It's not about adding an extra newline at the end of a file, it's about not removing the newline that should be there.
A text file, under unix, consists of a series of lines, each of which ends with a newline character (
\n). A file that is not empty and does not end with a newline is therefore not a text file.
Utilities that are supposed to operate on text files may not cope well with files that don't end with a newline; historical Unix utilities might ignore the text after the last newline, for example. GNU utilities have a policy of behaving decently with non-text files, and so do most other modern utilities, but you may still encounter odd behavior with files that are missing a final newline¹.
With GNU diff, if one of the files being compared ends with a newline but not the other, it is careful to note that fact. Since diff is line-oriented, it can't indicate this by storing a newline for one of the files but not for the others — the newlines are necessary to indicate where each line in the diff file starts and ends. So diff uses this special text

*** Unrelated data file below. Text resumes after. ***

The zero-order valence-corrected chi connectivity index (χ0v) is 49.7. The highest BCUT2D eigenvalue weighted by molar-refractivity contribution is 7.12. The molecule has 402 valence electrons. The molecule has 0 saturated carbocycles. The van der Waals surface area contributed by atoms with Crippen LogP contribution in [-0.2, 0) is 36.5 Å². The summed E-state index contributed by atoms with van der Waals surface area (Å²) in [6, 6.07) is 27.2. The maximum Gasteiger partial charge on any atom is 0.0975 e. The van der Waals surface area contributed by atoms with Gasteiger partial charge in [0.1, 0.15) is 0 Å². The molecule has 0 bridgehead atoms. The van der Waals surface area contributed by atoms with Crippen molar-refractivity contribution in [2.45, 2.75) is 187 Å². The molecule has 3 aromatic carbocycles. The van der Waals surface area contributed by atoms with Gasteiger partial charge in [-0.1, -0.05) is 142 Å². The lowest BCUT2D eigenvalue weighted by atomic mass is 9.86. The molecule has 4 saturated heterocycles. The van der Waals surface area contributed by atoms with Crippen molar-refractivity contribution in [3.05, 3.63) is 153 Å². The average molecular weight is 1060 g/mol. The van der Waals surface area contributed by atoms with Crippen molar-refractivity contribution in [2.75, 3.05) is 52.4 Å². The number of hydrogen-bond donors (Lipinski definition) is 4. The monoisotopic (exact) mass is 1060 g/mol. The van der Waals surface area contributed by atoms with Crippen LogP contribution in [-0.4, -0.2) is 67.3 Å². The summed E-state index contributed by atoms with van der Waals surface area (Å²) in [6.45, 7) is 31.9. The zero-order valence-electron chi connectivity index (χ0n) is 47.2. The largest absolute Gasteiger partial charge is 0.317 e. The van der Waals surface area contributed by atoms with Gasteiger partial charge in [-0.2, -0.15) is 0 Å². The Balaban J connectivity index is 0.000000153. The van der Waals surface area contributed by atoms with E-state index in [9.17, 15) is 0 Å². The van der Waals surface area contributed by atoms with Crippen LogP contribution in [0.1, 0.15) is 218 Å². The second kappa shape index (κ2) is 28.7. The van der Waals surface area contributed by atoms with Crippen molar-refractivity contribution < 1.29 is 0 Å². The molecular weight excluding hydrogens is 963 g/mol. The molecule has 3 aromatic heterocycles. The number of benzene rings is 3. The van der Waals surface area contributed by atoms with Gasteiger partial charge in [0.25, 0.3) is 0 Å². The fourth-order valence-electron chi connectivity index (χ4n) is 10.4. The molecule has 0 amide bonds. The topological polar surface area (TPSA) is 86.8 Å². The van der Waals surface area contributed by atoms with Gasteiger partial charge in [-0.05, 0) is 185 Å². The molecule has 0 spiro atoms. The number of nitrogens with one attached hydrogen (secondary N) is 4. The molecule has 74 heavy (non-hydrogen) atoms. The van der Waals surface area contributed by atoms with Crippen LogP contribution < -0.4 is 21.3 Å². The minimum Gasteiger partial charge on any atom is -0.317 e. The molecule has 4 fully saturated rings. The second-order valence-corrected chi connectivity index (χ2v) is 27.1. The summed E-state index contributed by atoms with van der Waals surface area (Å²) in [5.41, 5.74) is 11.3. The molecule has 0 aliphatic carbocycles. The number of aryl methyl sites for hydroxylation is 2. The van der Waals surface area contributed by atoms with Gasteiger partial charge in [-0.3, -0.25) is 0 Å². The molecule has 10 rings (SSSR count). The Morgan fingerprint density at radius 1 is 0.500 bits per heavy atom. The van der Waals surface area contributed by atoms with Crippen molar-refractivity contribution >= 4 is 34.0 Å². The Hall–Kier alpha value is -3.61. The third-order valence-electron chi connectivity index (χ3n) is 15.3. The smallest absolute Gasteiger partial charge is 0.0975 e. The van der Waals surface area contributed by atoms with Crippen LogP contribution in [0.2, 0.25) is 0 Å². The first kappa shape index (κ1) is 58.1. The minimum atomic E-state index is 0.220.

\ No newline at end of file to differentiate a file that didn't end in a newline from a file that did.
By the way, in a C context, a source file similarly consists of a series of lines. More precisely, a translation unit is viewed in an implementation-defined as a series of lines, each of which must end with a newline character (n1256 §18.104.22.168). On unix systems, the mapping is straightforward. On DOS and Windows, each CR LF sequence (
\r\n) is mapped to a newline (
\n; this is what always happens when reading a file opened as text on these OSes). There are a few OSes out there which don't have a newline character, but instead have fixed- or variable-sized records; on these systems, the mapping from files to C source introduces a
\n at the end of each record. While this isn't directly relevant to unix, it does mean that if you copy a C source file that's missing its final newline to a system with record-based text files, then copy it back, you'll either end up with the incomplete last line truncated in the initial conversion, or an extra newline tacked onto it during the reverse conversion.
Example: the output of GNU
sort on non-empty files always ends with a newline. So if the file
foo is missing its final newline, you'll find that
sort foo | wc -c reports one more byte than
cat foo | wc -c. The
read builtin of
sh is required to return false if the end-of-file is reached before the end of the line is reached, so you'll find that loops such as
while IFS= read -r line; do ...; done skip an unterminated line altogether.